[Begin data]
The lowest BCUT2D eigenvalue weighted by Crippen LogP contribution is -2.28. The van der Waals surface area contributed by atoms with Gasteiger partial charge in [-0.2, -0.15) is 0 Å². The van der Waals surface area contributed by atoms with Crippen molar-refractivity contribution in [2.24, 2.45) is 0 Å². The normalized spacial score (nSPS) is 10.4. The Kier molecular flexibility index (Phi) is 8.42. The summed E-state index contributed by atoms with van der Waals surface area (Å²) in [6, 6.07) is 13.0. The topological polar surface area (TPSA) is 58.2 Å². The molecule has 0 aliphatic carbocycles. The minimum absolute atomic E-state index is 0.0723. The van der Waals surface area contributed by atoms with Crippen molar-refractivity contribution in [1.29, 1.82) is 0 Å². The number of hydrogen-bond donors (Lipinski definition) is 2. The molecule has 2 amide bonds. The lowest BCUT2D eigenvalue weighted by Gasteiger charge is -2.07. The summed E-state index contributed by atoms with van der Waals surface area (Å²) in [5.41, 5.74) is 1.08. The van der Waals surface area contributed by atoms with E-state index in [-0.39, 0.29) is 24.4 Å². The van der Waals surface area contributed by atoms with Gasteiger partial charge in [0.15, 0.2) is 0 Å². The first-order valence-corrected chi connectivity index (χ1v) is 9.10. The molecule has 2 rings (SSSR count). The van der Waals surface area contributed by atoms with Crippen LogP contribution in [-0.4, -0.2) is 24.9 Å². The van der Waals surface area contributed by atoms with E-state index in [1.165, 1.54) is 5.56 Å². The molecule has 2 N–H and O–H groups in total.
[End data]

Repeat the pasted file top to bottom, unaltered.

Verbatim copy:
The lowest BCUT2D eigenvalue weighted by Crippen LogP contribution is -2.28. The van der Waals surface area contributed by atoms with Gasteiger partial charge in [-0.2, -0.15) is 0 Å². The van der Waals surface area contributed by atoms with Crippen molar-refractivity contribution in [2.24, 2.45) is 0 Å². The normalized spacial score (nSPS) is 10.4. The Kier molecular flexibility index (Phi) is 8.42. The summed E-state index contributed by atoms with van der Waals surface area (Å²) in [6, 6.07) is 13.0. The topological polar surface area (TPSA) is 58.2 Å². The molecule has 0 aliphatic carbocycles. The minimum absolute atomic E-state index is 0.0723. The van der Waals surface area contributed by atoms with Crippen molar-refractivity contribution in [1.29, 1.82) is 0 Å². The number of hydrogen-bond donors (Lipinski definition) is 2. The molecule has 2 amide bonds. The lowest BCUT2D eigenvalue weighted by Gasteiger charge is -2.07. The summed E-state index contributed by atoms with van der Waals surface area (Å²) in [5.41, 5.74) is 1.08. The van der Waals surface area contributed by atoms with E-state index in [-0.39, 0.29) is 24.4 Å². The van der Waals surface area contributed by atoms with Gasteiger partial charge in [0.15, 0.2) is 0 Å². The first-order valence-corrected chi connectivity index (χ1v) is 9.10. The molecule has 2 rings (SSSR count). The van der Waals surface area contributed by atoms with Crippen LogP contribution in [-0.4, -0.2) is 24.9 Å². The van der Waals surface area contributed by atoms with E-state index in [1.165, 1.54) is 5.56 Å². The molecule has 2 N–H and O–H groups in total.